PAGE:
Mark Watson

Mark Watson

A former Cambridge Footlighter, Mark Watson first made an impact on the comedy circuit in 2002 when he won the Daily Telegraph Open Mic competition andwas a runner-up in So You Think You're Funny?

He has become known for his Edinburgh shows (2005's 50 Years Before Death And The Awful Prospect Of Enternity was nominated for the Perrier) and his gruelling shows that last more than 24 hours. Perrier's successor, the if.comeddies, awarded the panel award for best capturing the spirit of the fringe, in 2007.

Watson won the Chortle award winner for innovation in 2005, when he was also nominated for best breakthrough act, and was nominated for best compere in 2007.

He is also a novelist, with his debut Bullet Points, published in 2003; has written for TV and in 2007 landed his first radio series, Mark Watson Makes The World Substantially Better.

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'You’ve got to try to pursue the stuff that makes you feel most alive'

Q&A with Mark Watson

As Mark Watson tours his new stand-up show This Can’t Be It, he talks about striving to live his best life, keeping busy during lockdown – but being glad to be back on the road…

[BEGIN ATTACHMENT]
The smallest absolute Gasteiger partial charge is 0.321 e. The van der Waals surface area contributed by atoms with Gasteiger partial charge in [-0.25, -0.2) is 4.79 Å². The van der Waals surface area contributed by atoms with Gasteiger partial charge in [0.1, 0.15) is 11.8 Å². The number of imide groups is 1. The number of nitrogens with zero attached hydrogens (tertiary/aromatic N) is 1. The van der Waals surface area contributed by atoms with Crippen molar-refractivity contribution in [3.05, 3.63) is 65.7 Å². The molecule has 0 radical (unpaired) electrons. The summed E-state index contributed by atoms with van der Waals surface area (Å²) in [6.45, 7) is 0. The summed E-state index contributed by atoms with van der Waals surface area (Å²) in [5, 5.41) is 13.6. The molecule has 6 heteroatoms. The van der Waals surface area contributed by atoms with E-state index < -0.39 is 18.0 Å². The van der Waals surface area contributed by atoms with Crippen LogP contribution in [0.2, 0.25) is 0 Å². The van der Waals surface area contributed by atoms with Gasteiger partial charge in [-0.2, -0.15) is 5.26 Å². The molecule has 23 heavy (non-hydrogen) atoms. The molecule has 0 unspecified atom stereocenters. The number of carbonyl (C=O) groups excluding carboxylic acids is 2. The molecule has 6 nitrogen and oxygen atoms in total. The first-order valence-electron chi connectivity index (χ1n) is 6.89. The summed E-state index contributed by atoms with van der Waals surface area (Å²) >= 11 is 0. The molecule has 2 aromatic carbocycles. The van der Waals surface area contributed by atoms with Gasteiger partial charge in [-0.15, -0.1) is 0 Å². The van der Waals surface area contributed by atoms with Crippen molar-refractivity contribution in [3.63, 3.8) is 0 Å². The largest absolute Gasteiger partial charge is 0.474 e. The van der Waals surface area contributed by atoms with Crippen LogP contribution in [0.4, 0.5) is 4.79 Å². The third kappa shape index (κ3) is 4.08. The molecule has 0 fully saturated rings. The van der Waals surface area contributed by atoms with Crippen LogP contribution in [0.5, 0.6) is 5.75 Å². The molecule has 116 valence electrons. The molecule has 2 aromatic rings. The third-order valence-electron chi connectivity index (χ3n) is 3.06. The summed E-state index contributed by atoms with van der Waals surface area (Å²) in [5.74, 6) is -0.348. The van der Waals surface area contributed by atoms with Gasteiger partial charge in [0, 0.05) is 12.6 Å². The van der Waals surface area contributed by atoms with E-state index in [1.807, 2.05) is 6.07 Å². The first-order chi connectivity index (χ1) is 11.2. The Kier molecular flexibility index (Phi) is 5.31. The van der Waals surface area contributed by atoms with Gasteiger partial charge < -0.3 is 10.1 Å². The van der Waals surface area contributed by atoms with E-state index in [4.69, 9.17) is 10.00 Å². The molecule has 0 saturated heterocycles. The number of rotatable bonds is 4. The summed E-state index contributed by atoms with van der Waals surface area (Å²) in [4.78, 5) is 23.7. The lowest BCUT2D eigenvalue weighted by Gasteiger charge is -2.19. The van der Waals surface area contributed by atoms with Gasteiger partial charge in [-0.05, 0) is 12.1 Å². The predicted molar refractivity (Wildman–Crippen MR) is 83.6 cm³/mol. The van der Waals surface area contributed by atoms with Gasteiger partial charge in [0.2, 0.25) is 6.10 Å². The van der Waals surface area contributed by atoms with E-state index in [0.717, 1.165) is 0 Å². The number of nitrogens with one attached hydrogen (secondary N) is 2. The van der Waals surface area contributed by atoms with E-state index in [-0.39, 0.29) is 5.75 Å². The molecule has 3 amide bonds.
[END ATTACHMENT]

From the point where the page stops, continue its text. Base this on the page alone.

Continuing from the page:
What can fans expect from the new show?

It’s been a bit of an odd path to this show because I’d almost finished writing it when the pandemic landed.

What it was originally meant to be about was the fact I’d just turned 40 last year. There was a night when I couldn’t get to sleep and I started thinking about how short life is, for no particular reason. I downloaded an app which predicts your life expectancy.

What was the result?

It said 78. Of course these things are nonsense but it did make me think ‘If I’m basically through just over half my life what am I going to do to make the most of it?’ That was the inspiration and the original theme of the show, then obviously everything that has happened has made us all think a lot more about how frighteningly brief life can be.

It’s been weird trying to grapple with the idea of just at the time when I’d got to this point and was thinking ‘Right, what am I going to do with life?’ and thinking about making myself explore the things I wanted to to make more of my life, it was the moment when we stopped doing anything. That’s been my year and a half and this show is a product of it.

Is it all doom and gloom?

It’s very far from doom and gloom really because it’s still a show with a lot of jokes. I’ve always had kind of big themes in my shows before but I never let that get in the way of having a good time. At the end of the day people want to be entertained and aren’t necessarily coming to see me solve the mystery of existence.

You address themes of happiness and fulfilment… What’s your idea of happiness?